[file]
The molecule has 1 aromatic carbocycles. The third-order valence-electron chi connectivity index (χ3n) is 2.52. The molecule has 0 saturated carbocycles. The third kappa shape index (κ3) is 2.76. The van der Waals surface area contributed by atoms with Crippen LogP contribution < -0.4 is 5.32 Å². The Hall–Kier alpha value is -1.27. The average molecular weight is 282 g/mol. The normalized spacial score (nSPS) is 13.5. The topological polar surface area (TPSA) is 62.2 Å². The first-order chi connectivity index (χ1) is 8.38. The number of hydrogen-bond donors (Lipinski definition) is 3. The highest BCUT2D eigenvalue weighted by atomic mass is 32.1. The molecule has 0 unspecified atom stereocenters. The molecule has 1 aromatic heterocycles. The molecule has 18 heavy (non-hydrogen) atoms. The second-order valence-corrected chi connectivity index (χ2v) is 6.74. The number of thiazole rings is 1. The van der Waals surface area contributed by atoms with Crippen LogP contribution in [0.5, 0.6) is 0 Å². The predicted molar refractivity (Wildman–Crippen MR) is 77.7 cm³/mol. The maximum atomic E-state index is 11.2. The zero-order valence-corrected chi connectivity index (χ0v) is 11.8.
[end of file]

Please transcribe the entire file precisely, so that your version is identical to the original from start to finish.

The molecule has 1 aromatic carbocycles. The third-order valence-electron chi connectivity index (χ3n) is 2.52. The molecule has 0 saturated carbocycles. The third kappa shape index (κ3) is 2.76. The van der Waals surface area contributed by atoms with Crippen LogP contribution < -0.4 is 5.32 Å². The Hall–Kier alpha value is -1.27. The average molecular weight is 282 g/mol. The normalized spacial score (nSPS) is 13.5. The topological polar surface area (TPSA) is 62.2 Å². The first-order chi connectivity index (χ1) is 8.38. The number of hydrogen-bond donors (Lipinski definition) is 3. The highest BCUT2D eigenvalue weighted by atomic mass is 32.1. The molecule has 0 unspecified atom stereocenters. The molecule has 1 aromatic heterocycles. The molecule has 18 heavy (non-hydrogen) atoms. The second-order valence-corrected chi connectivity index (χ2v) is 6.74. The number of thiazole rings is 1. The van der Waals surface area contributed by atoms with Crippen LogP contribution in [0.5, 0.6) is 0 Å². The predicted molar refractivity (Wildman–Crippen MR) is 77.7 cm³/mol. The maximum atomic E-state index is 11.2. The zero-order valence-corrected chi connectivity index (χ0v) is 11.8.